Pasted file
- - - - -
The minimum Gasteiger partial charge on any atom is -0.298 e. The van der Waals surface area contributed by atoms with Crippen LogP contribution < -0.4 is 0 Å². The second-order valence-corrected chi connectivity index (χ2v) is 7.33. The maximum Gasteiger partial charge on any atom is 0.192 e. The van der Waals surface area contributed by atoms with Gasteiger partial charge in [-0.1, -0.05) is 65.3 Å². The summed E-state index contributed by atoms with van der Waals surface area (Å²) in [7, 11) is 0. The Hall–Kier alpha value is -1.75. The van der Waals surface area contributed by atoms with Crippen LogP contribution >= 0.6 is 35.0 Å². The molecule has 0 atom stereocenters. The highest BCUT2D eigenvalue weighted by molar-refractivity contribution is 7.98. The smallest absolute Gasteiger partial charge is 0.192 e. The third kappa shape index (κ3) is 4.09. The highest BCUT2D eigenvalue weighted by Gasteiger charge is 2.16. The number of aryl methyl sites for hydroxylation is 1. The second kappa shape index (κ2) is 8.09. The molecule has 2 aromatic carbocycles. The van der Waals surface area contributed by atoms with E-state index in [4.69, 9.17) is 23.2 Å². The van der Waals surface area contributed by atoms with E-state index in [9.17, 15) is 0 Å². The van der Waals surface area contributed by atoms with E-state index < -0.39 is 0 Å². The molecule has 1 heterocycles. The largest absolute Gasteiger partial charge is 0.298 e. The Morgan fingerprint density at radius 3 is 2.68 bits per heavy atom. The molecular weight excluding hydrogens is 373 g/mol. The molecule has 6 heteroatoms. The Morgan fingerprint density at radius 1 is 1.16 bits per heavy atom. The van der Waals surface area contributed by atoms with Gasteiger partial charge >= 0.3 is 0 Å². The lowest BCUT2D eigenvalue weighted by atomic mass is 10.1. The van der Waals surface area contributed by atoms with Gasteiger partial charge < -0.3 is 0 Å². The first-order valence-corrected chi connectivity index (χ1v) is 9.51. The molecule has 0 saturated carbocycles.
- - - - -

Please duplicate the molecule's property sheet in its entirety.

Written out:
The minimum Gasteiger partial charge on any atom is -0.298 e. The van der Waals surface area contributed by atoms with Crippen LogP contribution < -0.4 is 0 Å². The second-order valence-corrected chi connectivity index (χ2v) is 7.33. The maximum Gasteiger partial charge on any atom is 0.192 e. The van der Waals surface area contributed by atoms with Gasteiger partial charge in [-0.1, -0.05) is 65.3 Å². The summed E-state index contributed by atoms with van der Waals surface area (Å²) in [7, 11) is 0. The Hall–Kier alpha value is -1.75. The van der Waals surface area contributed by atoms with Crippen LogP contribution >= 0.6 is 35.0 Å². The molecule has 0 atom stereocenters. The highest BCUT2D eigenvalue weighted by molar-refractivity contribution is 7.98. The smallest absolute Gasteiger partial charge is 0.192 e. The third kappa shape index (κ3) is 4.09. The highest BCUT2D eigenvalue weighted by Gasteiger charge is 2.16. The number of aryl methyl sites for hydroxylation is 1. The second kappa shape index (κ2) is 8.09. The molecule has 2 aromatic carbocycles. The van der Waals surface area contributed by atoms with E-state index in [4.69, 9.17) is 23.2 Å². The van der Waals surface area contributed by atoms with E-state index in [9.17, 15) is 0 Å². The van der Waals surface area contributed by atoms with E-state index < -0.39 is 0 Å². The molecule has 1 heterocycles. The largest absolute Gasteiger partial charge is 0.298 e. The Morgan fingerprint density at radius 3 is 2.68 bits per heavy atom. The molecular weight excluding hydrogens is 373 g/mol. The molecule has 6 heteroatoms. The Morgan fingerprint density at radius 1 is 1.16 bits per heavy atom. The van der Waals surface area contributed by atoms with Gasteiger partial charge >= 0.3 is 0 Å². The lowest BCUT2D eigenvalue weighted by atomic mass is 10.1. The van der Waals surface area contributed by atoms with Gasteiger partial charge < -0.3 is 0 Å². The first-order valence-corrected chi connectivity index (χ1v) is 9.51. The molecule has 0 saturated carbocycles.